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Type: Journal article
Title: Trends in hospital readmission for asthma: has the Australian National Asthma Campaign had an effect?
Author: McCaul, K.
Wakefield, M.
Roder, D.
Ruffin, R.
Heard, A.
Alpers, J.
Staugas, R.
Citation: Medical Journal of Australia, 2000; 172(2):62-66
Publisher: Australasian Med Publ Co Ltd
Issue Date: 2000
ISSN: 0025-729X
Statement of
Mccaul, Kieran A. ; Wakefield, Melanie A. ; Roder, David M. ; Ruffin, Richard E. ; Heard, Adrian R. ; Alpers, John H. ; Staugas, Rima E.
Abstract: <h4>Objectives</h4>To describe patterns of hospital readmission for asthma in South Australia from 1989 to 1996, in relation to implementation of the National Asthma Campaign.<h4>Design and setting</h4>A comparison of hospital admissions in South Australia of patients aged between one year and 49 years for three conditions: asthma (or respiratory failure with asthma as an underlying condition) and two control conditions--diabetes and epilepsy. Individuals were identified by Medicare number and date of birth.<h4>Outcome measures</h4>Hospital readmission within 28 days and within one year.<h4>Results</h4>Overall, by 1996, there was a statistically significant decline in the risk of readmission for asthma within 28 days of 18% and within one year of 17% compared with 1989 readmission rates. There were no reductions in the risk of readmission for diabetes or epilepsy, suggesting that the decline in risk of readmission for asthma was greater than the underlying effects of general changes in hospital casemix.<h4>Conclusions</h4>The decline in risk of readmission may reflect changes in asthma severity or improved management practices. However, hospital readmission rates still remain high, and to further reduce readmissions for asthma there is a need to identify factors related to presentation for asthma at accident and emergency departments.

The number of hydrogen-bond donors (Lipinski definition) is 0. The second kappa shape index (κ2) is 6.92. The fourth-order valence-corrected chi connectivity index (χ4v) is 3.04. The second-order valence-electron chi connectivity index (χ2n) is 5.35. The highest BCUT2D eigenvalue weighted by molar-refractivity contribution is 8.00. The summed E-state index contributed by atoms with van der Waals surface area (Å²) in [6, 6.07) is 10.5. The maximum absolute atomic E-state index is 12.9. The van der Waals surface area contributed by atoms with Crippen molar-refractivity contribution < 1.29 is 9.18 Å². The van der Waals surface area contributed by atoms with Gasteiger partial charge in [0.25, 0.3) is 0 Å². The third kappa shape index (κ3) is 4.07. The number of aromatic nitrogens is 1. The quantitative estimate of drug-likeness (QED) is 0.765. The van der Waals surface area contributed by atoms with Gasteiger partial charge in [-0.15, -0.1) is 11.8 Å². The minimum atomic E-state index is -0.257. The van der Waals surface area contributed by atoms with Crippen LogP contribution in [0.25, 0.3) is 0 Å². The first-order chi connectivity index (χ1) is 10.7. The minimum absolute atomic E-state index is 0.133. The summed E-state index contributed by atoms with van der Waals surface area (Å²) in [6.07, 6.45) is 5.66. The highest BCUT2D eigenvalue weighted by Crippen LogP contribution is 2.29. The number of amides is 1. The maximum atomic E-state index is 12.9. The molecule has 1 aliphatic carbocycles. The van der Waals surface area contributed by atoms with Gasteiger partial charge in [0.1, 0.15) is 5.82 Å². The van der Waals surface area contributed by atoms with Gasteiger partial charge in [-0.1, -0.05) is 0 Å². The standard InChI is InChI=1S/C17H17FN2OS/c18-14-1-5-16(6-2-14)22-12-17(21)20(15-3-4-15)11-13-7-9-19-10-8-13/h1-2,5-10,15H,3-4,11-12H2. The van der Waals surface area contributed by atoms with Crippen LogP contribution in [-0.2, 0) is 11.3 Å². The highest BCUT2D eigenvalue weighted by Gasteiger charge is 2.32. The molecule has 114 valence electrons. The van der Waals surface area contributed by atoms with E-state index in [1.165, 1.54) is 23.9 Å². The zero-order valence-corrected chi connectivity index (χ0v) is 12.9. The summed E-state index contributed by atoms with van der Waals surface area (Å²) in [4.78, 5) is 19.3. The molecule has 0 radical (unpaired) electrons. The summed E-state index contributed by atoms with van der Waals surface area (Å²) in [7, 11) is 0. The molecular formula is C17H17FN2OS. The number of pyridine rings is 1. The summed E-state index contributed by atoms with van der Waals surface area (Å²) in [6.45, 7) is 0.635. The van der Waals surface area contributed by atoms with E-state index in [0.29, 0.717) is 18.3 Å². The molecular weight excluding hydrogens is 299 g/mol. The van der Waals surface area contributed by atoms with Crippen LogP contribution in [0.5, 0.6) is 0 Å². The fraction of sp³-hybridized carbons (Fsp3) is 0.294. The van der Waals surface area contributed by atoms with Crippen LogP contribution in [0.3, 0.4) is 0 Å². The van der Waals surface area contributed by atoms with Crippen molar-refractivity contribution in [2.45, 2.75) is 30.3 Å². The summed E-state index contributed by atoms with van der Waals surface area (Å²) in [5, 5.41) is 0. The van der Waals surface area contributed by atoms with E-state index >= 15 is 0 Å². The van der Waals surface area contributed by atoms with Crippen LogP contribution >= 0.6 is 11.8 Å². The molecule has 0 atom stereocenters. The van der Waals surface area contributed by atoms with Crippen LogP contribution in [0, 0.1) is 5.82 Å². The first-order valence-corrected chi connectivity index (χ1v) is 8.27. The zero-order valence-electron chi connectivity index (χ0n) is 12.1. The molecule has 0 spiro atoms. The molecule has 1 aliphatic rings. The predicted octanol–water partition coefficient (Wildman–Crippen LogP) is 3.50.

Keywords: Humans; Asthma; Epilepsy; Diabetes Mellitus; Patient Readmission; Incidence; Cross-Sectional Studies; Program Evaluation; Adolescent; Adult; Middle Aged; Child; Child, Preschool; Infant; Health Promotion; Health Plan Implementation; Australia; Female; Male
RMID: 0001000145
DOI: 10.5694/j.1326-5377.2000.tb139200.x
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Appears in Collections:Public Health publications

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